What’s good doesn’t always last. Yet the ripple effect stemming from a good thing can be a powerful force that reverberates throughout a community indefinitely. Grooveshark, the Gainesville-based music streaming service, was in many ways a startup success story. One of the company’s founders, Josh Greenberg, used his position as a local thought leader to lift up students, aspiring entrepreneurs, and the startup ecosystem in Gainesville. Grooveshark and its founders kick-started a community built and influenced by startups. Still, after years of enjoying a global user base and bringing in both revenue and fame, Grooveshark’s hay day came to an end with a lawsuit. The startup had failed to secure licenses from rights holders for the music on Grooveshark’s website. The company forfeited its intellectual property to record companies and urged users to sign up and pay for legal streaming services like Spotify. In a day, Grooveshark was over. Boxes were packed up and the office vacated. Still, the influence of Josh Greenberg and Grooveshark continued to serve and mold Gainesville as the startup hub we know today.
Most Grooveshark employees had been on staff for years, and many had seen the startup from its inception to its end. Those individuals had, possibly for the first time, seen the potential of startups and their influence in a city. Take Paulo Da Silva for example, one of the first employees at Grooveshark.
“I walked up to the door for my interview. A business card was taped to it with Grooveshark’s name and logo. Josh opened the door for me. From there I stood in a ten by ten room with no furniture except for maybe an old couch and some cardboard boxes used as desks.” Paulo said, discussing his initial meet and greet with Josh. Years later, Paulo was leading Grooveshark University – a program that took in nearly one hundred college students to gain professional experience and the chance to become a Grooveshark employee. By then, Grooveshark was nearly 150 staff large and Josh was curating several civic ventures in the community. One of those ventures was a mentorship group through which Gainesville entrepreneurs could come together as mentors and mentees.
“Josh proved that with great power comes great responsibility. He had this innate understanding that we’re successful when we work together to be bigger than ourselves. He wanted to give back by being civically minded,” said Abhi Lokesh, co-founder of leading glass photo printing company Fracture. Abhi was in the same mentorship group as Josh. Also in that group was Kristen Hadeed founder of Student Maid. She later helped Josh to found the second mentorship program.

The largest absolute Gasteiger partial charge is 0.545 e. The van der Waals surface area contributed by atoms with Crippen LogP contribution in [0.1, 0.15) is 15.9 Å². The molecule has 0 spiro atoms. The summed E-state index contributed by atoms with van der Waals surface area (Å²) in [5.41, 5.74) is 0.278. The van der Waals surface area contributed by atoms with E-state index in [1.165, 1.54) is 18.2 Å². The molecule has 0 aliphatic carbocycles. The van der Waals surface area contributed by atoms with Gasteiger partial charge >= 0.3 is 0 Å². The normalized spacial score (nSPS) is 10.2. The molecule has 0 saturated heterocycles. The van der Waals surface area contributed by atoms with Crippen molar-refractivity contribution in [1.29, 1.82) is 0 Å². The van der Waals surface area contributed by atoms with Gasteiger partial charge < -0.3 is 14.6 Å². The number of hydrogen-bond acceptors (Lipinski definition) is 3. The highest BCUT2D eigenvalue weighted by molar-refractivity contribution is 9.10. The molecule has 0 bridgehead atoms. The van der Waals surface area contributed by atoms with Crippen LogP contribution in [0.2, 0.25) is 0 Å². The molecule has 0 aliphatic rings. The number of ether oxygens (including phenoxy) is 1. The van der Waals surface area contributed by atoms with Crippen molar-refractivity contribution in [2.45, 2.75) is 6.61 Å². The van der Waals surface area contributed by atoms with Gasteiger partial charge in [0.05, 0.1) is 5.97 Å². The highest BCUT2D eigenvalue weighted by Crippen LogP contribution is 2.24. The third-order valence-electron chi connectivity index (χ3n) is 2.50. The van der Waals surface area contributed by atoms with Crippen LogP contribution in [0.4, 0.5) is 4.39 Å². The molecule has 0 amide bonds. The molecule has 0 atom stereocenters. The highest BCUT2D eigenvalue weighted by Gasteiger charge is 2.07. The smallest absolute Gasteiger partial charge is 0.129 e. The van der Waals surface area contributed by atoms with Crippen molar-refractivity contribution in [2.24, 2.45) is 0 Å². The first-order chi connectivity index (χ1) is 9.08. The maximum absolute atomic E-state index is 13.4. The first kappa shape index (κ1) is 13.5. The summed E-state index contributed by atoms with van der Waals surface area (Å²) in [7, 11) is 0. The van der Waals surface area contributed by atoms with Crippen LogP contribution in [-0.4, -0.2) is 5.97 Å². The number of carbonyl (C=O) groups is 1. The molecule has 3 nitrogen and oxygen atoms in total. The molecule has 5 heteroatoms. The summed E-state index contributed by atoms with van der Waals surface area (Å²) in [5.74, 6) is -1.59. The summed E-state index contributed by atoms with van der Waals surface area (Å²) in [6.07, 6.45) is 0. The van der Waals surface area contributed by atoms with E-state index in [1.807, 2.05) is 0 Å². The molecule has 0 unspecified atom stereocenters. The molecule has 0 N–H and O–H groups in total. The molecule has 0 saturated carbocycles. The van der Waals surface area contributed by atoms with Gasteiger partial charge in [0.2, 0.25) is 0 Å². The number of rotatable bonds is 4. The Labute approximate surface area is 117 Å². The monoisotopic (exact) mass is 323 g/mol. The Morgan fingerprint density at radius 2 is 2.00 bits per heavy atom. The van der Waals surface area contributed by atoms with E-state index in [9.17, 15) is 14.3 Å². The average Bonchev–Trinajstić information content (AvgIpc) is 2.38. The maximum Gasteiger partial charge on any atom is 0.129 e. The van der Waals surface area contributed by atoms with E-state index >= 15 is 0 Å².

“Josh had a gift that made you feel listened to,” Kristen explained. With the mentorship group, she and Josh asked the question: “How do we keep people in Gainesville and help people start and maintain a successful business?”
Both Kristen and Abhi are now founders of large local companies. Alongside Grooveshark’s rise, Student Maid grew into a successful cleaning business in multiple cities with a scheduling tool, MaidSuite. Meanwhile Ahbi founded Fracture, which prints photos directly on glass, has gained a national customer base, and employs over 70 employees.
“We had twenty to twenty five talented engineers all in one place without anywhere to go. That’s a unique thing.”
Josh’s fellow peers were not the only ones to help raise Gainesville’s startup community. After Grooveshark’s doors closed, former employees came together to discuss next steps. They sat in a room and discussed how to fill the gap that Grooveshark had left behind.
“We had twenty to twenty five talented engineers all in one place without anywhere to go. That’s a unique thing,” said Will Richardson, once Grooveshark employee. Reflecting on the company’s immediate end, Will explained how former employees came together to brainstorm the very question, “What do we do now?”
“The group whittled down to five of us who were willing to take a risk and start a new company. We wanted to keep the spirit of Grooveshark. Working at Grooveshark was all about the willingness to believe in the mission, it wasn’t about the money. Starting anew, we weren’t thinking of making money but instead wanting to continue the culture and experience of working at Grooveshark,” said Will.
“I credit Grooveshark with inspiring me to want to go forward and try my own entrepreneurial venture.”
Over the next few years, those individuals evolved into the founders of two startups that are now flourishing companies with national influence. Will went on to begin Admiral, a locally-based company which specializes in adblock revenue recovery and website visitor relationships. Today, Admiral now has offices in both Gainesville and New York and has raised over $5.1M in venture capital. Another former Grooveshark employee, Travis Whitton, CTO and co-founder of SharpSpring, launched the company shortly after Grooveshark’s end. SharpSpring now employs 200+ people and was acquired in 2014.
“I credit Grooveshark with inspiring me to want to go forward and try my own entrepreneurial venture,” said Travis. “Josh was really good at getting people excited and motivated around a cause… and I took that spirit with me as Sharpspring evolved.”
So, here we are in 2019. Grooveshark days are over, but one can still feel its presence in Gainesville. Amongst the conversations at local food joints – whispers of the startup that started it all still linger. Walking downtown, one passes the companies run by the individuals who once worked at Grooveshark. The spirit of entrepreneurship is alive and well in Gainesville, now a startup ecosystem birthed by leaders like Josh Greenberg and his company, Grooveshark.